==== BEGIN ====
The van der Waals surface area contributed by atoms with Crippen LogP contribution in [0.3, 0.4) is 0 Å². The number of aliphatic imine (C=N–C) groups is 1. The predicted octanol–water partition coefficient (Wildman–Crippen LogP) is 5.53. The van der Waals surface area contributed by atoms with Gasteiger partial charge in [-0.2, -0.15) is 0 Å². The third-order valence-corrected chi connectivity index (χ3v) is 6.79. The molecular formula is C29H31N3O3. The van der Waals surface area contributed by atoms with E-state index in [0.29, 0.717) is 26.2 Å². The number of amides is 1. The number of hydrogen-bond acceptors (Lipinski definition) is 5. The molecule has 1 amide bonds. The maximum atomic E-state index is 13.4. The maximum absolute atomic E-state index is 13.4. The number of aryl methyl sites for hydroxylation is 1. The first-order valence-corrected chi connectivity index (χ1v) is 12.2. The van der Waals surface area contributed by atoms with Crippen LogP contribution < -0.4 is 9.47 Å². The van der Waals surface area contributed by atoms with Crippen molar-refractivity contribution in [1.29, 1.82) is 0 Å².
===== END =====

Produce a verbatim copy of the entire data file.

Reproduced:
The van der Waals surface area contributed by atoms with Crippen LogP contribution in [0.3, 0.4) is 0 Å². The number of aliphatic imine (C=N–C) groups is 1. The predicted octanol–water partition coefficient (Wildman–Crippen LogP) is 5.53. The van der Waals surface area contributed by atoms with Gasteiger partial charge in [-0.2, -0.15) is 0 Å². The third-order valence-corrected chi connectivity index (χ3v) is 6.79. The molecular formula is C29H31N3O3. The van der Waals surface area contributed by atoms with E-state index in [0.29, 0.717) is 26.2 Å². The number of amides is 1. The number of hydrogen-bond acceptors (Lipinski definition) is 5. The molecule has 1 amide bonds. The maximum atomic E-state index is 13.4. The maximum absolute atomic E-state index is 13.4. The number of aryl methyl sites for hydroxylation is 1. The first-order valence-corrected chi connectivity index (χ1v) is 12.2. The van der Waals surface area contributed by atoms with Crippen LogP contribution < -0.4 is 9.47 Å². The van der Waals surface area contributed by atoms with Crippen molar-refractivity contribution in [1.29, 1.82) is 0 Å².